The Wholehearted Journey: Standing as Partners for each other’s success

Who would have thought to be afraid that the commercial airline ticket you bought for your next holiday could hold the potential for you to disappear into thin air?

Two airline boarding pass tickets isolated on white
Now we can add mysterious commercial airline disappearances to the list of things to fear, along with tsunamis, tornados, food-borne illnesses, invasions & wars, random acts of violence and school shootings, unemployment and bankruptcy…the list goes on and on…and it grows.

Researcher Brene Brown, in her latest book Daring Greatly,  gives us some insight into to how significant the growing frequency and intensity of these events are becoming when she states, “Over the past decade, I’ve witnessed major shifts in the zeitgeist of our country. I’ve seen it in the data, and honestly, I’ve seen it in the faces of the people I meet, interview and talk to. The world has never been an easy place, but the past decade has been so traumatic for so many people that it’s made changes to our culture…torn at our sense of security. Worrying about scarcity (having or being insufficient) is our culture’s version of post-traumatic stress.”

Brown goes on to suggest that the opposite of scarcity is not abundance, but rather “enough,” and that coming together is our road to healing. This coming together must be wholehearted in nature, not mere co-location. Therefore, it will require vulnerability. And vulnerability will require courage, for we seem to prefer (or default) to be scared and angry, and/or are bound up by shame and comparison – meanwhile we slowly disengage.

We are positioned geographically, sociologically, demographically, vocationally within the family, community and organizations where we live and work. We can live meaningfully and purposefully within our position, if we dare to live wholeheartedly.

An example of where I see people living purposefully within position is a client I have been working with in Calgary. As we worked together to assemble the components that would establish clarity of corporate direction, the expectations of employees and the foundation for their internal communications, it became apparent that the employees of this company truly desired to stand as partners for each other’s success. They were not simply there to use each other as a means to their own personal gain, but rather they carried a wholehearted compassion for each other and celebrated life in all their interactions.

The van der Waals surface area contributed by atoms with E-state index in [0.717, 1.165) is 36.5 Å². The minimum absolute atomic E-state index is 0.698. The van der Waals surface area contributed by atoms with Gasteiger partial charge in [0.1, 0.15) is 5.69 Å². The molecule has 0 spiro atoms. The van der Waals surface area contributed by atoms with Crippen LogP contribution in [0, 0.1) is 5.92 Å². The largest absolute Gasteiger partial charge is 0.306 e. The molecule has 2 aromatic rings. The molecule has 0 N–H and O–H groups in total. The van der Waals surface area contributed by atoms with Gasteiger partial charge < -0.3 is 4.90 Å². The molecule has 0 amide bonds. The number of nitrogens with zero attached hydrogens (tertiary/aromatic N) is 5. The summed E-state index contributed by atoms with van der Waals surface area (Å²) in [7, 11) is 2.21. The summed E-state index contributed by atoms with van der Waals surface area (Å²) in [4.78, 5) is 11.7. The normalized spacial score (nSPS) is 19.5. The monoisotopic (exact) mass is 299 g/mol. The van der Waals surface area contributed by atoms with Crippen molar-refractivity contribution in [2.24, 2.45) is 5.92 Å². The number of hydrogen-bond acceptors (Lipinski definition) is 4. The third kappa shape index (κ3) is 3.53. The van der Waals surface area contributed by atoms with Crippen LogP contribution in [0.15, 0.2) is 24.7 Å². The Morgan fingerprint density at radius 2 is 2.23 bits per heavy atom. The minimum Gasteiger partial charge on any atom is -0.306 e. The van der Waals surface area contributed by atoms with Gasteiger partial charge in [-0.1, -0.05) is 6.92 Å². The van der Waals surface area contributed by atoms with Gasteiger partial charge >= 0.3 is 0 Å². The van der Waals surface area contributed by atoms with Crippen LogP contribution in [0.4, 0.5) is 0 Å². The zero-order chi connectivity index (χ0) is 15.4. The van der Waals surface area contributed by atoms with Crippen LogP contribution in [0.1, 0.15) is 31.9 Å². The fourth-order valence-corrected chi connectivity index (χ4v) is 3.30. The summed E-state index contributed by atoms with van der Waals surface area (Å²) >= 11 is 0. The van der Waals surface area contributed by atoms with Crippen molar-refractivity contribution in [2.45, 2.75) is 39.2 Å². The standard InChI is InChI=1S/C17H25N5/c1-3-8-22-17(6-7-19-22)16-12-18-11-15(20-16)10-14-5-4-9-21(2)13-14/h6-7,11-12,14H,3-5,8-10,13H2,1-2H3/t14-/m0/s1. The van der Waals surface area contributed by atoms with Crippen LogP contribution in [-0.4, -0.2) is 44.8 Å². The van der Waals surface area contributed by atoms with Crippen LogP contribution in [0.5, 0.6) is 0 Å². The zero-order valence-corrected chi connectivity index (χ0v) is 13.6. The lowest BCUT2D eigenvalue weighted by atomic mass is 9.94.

It is logical to predict that the employees of this company are well positioned to be resilient and to overcome any growing fear that they will be challenged to face individually and collectively as they journey down the road together.
If this seems to you to be too good to be true, let me say that it would have seemed so to me as well if I hadn’t actually experienced their culture directly – but I am seeing wholehearted partnership being established more and more as a reality in the companies I work with.

What is your current experience? Do you feel that you are living wholeheartedly? If so, who might you be positioned to stand for/with? Do you see the employees at your work standing together as partners for each other’s success, or are you more likely to see them scared and angry, and/or bound up by shame and comparison and disengaged?

What steps can you take to be wholehearted in your journey with others?